Like credit unions nationwide, Hawaii’s roughly 85 credit unions promote the values “ohana, laulina, and lokahi,” meaning “family, harmony, and working together,” the Hawaii Credit Union league says.
Under those island priorities of fostering collaboration, credit unions in our tropical Aloha state have been establishing themselves in their communities and steadily gaining a loyal membership base.
In 2009, there were 89 credit unions in Hawaii, but several credit unions merged last year. Hawaii Federal Credit Union merged into Kapalama Federal Credit Union, Medicredit Federal Credit Union merged into HawaiiUSA Federal Credit Union, Word of Life Federal Credit Union merged into Aloha Pacific Federal Credit Union, and Tripler Federal Credit Union merged into Pentagon Federal Credit Union of Alexandria, VA.
Still, credit unions in Hawaii have mirrored the national trend of increasing their asset and membership base in recent years, diligently gaining a foothold in the state’s market. Hawaiian credit union membership climb slightly to 810,401 members in 2010 from 809,200 members last year. They noted $9.1 billion in assets in 2010, up from $8.8 billion the year prior, from $7.6 billion in 2008 and from $7.1billion in 2007.
Dole Federal Credit Union Wahiawa ($2.9M, Wahiawa, HI), with 764 members, was among the credit unions contributing to that trend as it edged its asset base up to $2.9 million in the second quarter of 2011 from $2.2 million the year prior.
Hawaiian credit unions have been active in promoting their low loan rates and community activism and outreach efforts. For example, Big Island Federal Credit Union, Hawaii’s first chartered credit union, ($75M, Hilo, HI), has been promoting its low-rate home equity line of credit, with a 3.5% introductory rate, along with its support for Special Olympics Hawaii, according to its second quarter newsletter.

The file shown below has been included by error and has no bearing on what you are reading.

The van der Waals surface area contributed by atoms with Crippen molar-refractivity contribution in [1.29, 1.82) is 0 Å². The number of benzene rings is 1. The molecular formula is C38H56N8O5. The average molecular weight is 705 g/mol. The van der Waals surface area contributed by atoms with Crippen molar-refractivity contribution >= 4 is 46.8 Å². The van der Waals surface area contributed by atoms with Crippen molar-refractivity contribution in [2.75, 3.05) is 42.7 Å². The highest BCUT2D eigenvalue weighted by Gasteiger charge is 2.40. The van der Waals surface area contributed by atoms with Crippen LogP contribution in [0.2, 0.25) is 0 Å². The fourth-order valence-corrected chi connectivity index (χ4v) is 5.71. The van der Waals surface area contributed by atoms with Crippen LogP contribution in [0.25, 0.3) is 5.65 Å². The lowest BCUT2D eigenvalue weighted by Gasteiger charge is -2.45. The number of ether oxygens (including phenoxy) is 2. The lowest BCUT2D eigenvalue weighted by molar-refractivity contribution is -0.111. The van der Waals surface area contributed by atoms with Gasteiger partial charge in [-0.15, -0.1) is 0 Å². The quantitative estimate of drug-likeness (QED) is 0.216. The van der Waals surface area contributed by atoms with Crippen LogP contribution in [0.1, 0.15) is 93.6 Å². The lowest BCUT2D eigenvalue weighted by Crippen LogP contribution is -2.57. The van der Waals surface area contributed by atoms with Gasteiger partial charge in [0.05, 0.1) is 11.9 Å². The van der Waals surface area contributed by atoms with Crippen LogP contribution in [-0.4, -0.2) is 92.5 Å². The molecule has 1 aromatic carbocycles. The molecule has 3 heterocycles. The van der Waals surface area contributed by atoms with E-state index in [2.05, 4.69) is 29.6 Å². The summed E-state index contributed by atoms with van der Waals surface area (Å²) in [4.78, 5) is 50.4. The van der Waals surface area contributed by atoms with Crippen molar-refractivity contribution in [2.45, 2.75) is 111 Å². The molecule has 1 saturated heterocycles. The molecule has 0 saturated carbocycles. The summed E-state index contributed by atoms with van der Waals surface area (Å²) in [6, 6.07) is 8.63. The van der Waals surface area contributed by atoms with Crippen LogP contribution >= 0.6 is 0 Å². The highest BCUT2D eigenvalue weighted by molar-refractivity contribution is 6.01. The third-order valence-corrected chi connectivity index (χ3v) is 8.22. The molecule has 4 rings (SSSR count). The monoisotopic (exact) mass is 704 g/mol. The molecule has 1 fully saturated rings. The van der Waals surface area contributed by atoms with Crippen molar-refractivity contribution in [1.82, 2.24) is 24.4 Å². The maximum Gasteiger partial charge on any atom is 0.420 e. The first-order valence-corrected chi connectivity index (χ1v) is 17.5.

Hawaii First Federal Credit Union ($38.5M, Kamuela, HI), with 6,745 members, is promoting its “Have a Rice Day” fall food drive, a joint effort with several other of the state's cooperatives to benefit the Hawaii Foodban. The cooperative is also opening Hawaii First Community Resource Center, which will include free computer access, financial counseling, and foreclosure assistance as well as other services for island residents.
"We have been working long and hard at making this a reality for our community members located in the rural areas on the Hilo side of the island," says Laura Aguirre, president and CEO, in a statement. "It's comforting for us to know our community members will not have to travel such long distances to access these vital services."
The Hawaii Law Enforcement Federal Credit Union ($146M, Honolulu, HI), quickly established a relief fund earlier this month for the families of two police offers who died in a car accident, according to the Honolulu Star-Advertiser. Hawaii Law Enforcement, with 11,743 members, increased its assets to $145.7 million in the second quarter of 2011 from $140.3 million the same quarter a year prior.